Borges is that rare writer, one who can truly change your outlook forever. To read Labyrinths or Ficciones is to experience the universe anew, to find a poetry in mathematics, a mysticism in reason. In tales like Funes the Memorious, The Library of Babel and The Garden of Forking Paths, Borges explores the concept of infinitude. A child with endless knowledge, a library that goes on forever, the constantly diverging paths of reality which make possibility itself endless. In doing so he finds a beauty in the concept perhaps unique in literature the master poet-in-prose of the infinite. The prose he captures these dizzying absolutes within is understated, mellifluous and simple, dreamlike and factual, making the fantastical real, and the prosaic extraordinary. In Pierre Menard, Author of the Quixote, he describes a man re-writing Cervantes work, word for word, without reading the original, and makes the idea seem not just possible but inevitable, and beautiful. In Tlon, Uqbar, Orbis Tertius another world one whose inhabitants inhabit a realm of pure thought floods from the pages of an encyclopaedia to overwhelm our own. Borges not only makes us accept this could happen, he makes us welcome it. The highest philosophical concepts of time, space, reality and perception are rendered malleable and human, the arcane loses its abstraction while retaining awe. In 1957, after he had written most of the stories which make up Labyrinths, Borges undertook the task of penning a compendium of descriptions of fantastical beings dragons, unicorns, phoenix and the like. Such an obscure, niche-laden, listing exercise would probably be seen as treading water at best in most other authors, and in the case of most other authors the accusation would probably be accurate. You cant readily imagine James Joyce publishing a list of his favourite fairy tales for example, nor a joke book by Samuel Beckett. What could be a mere whimsical addendum to a body of work from another writer instead becomes a wonderful vista on the gifts of Borges. This is not a case of he could write about anything and make it wonderful the old Id listen to him sing the phone book clich for Borges, style and content are inseparable. Rather, the format of a scholarly researched compendium allows him to brandish with a flourish the outstanding knowl-

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edge and learning which pepper his writing, while the subject of the fantastic complements completely the strange insights which inform his vision. The expected exotic are all here, the dragons, the unicorns, the nymphs, the phoenix and the salamander. What Borges brings to his description of these creatures, which many readers may think themselves already familiar with, is the learning which marks much of his best work (research is somehow an inadequate word) immense, profound, yet somehow worn lightly. European medieval manuscripts, the scrolls of ancient Greeks, Egyptians and Persians, the musings of esoteric Victorians, and the lore of all world religions casually surface and recede as the moment demands. Thus we learn that eastern dragons are associated with both emperors and Confucius and have saliva of medicinal qualities: Buddhists affirm that Dragons are no fewer in number than the fishes of their many concentric seas; somewhere in the universe a sacred cipher exists to express their exact number. The Phoenix, we see was conjured of by the Ancient Egyptians in their dreams of eternal life, and alluded to by Tacitus and Pliny hundreds of years later as they fixed the intervals of the fiery birds visits as once every 1,461 years. We learn that in England once Christianity vanquished the older Norse gods that they didnt just lie down and die, but instead corrupted and withered into Trolls, while the beautiful Valkyries became witches.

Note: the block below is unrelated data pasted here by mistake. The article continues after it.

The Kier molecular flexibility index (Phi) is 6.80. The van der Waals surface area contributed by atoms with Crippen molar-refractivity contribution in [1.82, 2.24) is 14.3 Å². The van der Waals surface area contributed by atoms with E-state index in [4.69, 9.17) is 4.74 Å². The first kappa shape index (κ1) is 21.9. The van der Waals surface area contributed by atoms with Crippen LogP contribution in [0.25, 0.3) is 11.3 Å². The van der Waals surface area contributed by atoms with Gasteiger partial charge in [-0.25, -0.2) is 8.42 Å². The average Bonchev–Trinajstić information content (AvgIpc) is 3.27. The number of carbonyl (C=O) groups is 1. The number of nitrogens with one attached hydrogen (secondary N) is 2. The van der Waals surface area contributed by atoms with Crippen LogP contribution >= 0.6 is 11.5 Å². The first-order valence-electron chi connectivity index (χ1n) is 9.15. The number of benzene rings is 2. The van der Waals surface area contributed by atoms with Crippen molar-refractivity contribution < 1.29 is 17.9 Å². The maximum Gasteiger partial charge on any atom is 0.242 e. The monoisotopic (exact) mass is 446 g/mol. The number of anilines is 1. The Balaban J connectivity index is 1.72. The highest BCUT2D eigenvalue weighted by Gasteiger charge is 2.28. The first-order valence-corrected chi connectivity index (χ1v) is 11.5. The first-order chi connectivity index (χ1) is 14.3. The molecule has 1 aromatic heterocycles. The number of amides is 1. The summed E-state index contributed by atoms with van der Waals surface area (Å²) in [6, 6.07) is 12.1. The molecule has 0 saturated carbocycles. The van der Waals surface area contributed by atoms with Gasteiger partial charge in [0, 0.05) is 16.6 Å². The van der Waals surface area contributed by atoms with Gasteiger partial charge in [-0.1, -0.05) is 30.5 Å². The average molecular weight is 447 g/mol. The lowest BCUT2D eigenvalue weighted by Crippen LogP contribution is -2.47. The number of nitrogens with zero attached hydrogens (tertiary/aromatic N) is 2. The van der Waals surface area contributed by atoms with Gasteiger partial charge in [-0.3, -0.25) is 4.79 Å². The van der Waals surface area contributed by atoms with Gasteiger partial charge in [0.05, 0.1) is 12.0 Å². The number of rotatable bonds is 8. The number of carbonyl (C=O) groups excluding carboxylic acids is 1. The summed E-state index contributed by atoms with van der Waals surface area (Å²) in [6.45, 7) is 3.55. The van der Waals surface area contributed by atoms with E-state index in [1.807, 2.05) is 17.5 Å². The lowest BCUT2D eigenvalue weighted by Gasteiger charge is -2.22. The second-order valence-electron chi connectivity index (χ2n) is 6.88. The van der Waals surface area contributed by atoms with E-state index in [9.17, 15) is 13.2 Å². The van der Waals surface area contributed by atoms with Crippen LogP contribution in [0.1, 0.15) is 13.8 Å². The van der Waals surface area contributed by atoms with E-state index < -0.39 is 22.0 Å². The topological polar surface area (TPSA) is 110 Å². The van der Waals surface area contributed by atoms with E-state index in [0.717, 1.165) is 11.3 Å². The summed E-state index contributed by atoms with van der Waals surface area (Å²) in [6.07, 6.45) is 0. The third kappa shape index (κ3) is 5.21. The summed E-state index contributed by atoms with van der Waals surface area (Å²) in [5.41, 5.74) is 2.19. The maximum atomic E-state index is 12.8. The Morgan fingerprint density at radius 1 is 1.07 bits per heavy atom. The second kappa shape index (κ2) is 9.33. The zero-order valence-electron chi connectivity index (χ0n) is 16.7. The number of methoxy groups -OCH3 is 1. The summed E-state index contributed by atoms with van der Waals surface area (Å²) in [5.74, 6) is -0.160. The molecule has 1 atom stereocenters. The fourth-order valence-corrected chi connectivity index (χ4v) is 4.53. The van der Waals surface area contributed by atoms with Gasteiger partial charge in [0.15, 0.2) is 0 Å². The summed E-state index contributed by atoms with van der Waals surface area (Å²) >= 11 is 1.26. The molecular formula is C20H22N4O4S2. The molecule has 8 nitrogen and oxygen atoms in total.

These witches were also known as Norns or Fates, grim augurs of the future the memory of which survives in the weird sisters of Macbeth. References to Tacitus, Pliny, Terulius, Propertius, and St Ambrose remind us that the most learned men of the day considered all these imaginary beings as real, believed in every bit as much we today accept the existence of exotic fauna we have only seen on television screens. These beings informed the landscape of the mind, which in turn became the landscape of history, and therefore the world. The Nordic Elves who shoot the invisible arrows which cause common itches, their Scottish counterparts the Brownies, who rather more winsomely turn up and tidy around the house, the Harpies, who we learn wielded weapons of gold lightning and milked the clouds , all these dwelt in the minds of our ancestors in a more profound sense than the mundane insects, cats and cattle which walked among them. While descriptions of these more familiar fiends and fairies are captured marvellously (in both senses) and show us far more of the subjects than we could have imagined, Borges comes still more into his own with narrations of the more outlandish creatures. Here is Kujata, a huge bull from Islamic folklore, with 4,000 eyes, ears, nostrils, mouths and feet. Kujata stands on the back of the great fish Bahamut, All the seas in the world placed in one of the fishs nostrils would be like